Lush Grass Change with Bulls


During my second career, my second husband suggested we head to the Atherton Tablelands, which I have always loved because of its bucolic rolling hills.

However, we needed to find a property, with beef cattle in mind, which provided an income. Problem was that beef properties were beyond our reach, but dairy properties were a consideration.  Having found a small family-run dairy, which suited us, took about three months.

New Year’s Resolution

Then as a New Year’s resolution I decided to do six weeks work experience before taking over. It was the most wonderful, awesome, amazing, full-filling 42days of my working career. Everything I did and learned went to plan. I felt I had been doing this dairying caper all my life.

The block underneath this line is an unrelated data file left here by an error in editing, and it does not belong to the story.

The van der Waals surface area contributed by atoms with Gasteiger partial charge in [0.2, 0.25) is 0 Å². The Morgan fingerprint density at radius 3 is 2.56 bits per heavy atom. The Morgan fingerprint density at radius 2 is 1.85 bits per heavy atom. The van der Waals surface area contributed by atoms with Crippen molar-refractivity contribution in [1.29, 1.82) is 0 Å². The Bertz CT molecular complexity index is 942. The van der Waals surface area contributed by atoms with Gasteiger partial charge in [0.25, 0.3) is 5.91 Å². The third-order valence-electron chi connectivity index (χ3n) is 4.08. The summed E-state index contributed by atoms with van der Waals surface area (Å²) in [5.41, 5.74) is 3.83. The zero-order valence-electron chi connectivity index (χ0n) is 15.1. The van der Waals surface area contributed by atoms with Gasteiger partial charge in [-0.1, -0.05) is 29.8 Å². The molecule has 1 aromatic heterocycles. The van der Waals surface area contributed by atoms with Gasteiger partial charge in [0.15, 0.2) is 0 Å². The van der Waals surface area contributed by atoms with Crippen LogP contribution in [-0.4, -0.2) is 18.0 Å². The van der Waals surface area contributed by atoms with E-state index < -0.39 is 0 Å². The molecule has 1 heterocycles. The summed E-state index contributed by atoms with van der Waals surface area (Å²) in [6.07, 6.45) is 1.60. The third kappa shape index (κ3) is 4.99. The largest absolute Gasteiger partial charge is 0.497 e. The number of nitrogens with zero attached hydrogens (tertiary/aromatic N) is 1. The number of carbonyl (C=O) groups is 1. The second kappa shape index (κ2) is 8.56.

The Bull

I only had one little hitch during that time, which involved the bull letting me know that he was the boss of the herd. From that day, my respect for bulls has been everlasting.

Takeover Farm

This leads me to the day we took over on 14th February, 2006. As the previous owners waved their eager farewells, through the window of their car, we became the actual owners of a 300 acres, 120 herd dairy.

Comes In Twos

On that day, two calves were born and two cows died in the dry paddock. To leave dead cows in a paddock only enticed wild dogs to attack the other dry cows (A dry cow is a few months off calving. It’s milk production has reduced considerably, so it has been dried off to allow her to rest, thus giving more nutrients to her unborn calf).

Life of Dairy Farmer Begins

Hence, the dead cows were ceremoniously cremated using old tyres and some fuel to ensure they were reduced to ashes. It was heartbreaking to lose two valuable animals from our small farm, but so began my life as a dairy farmer (2006-2011).


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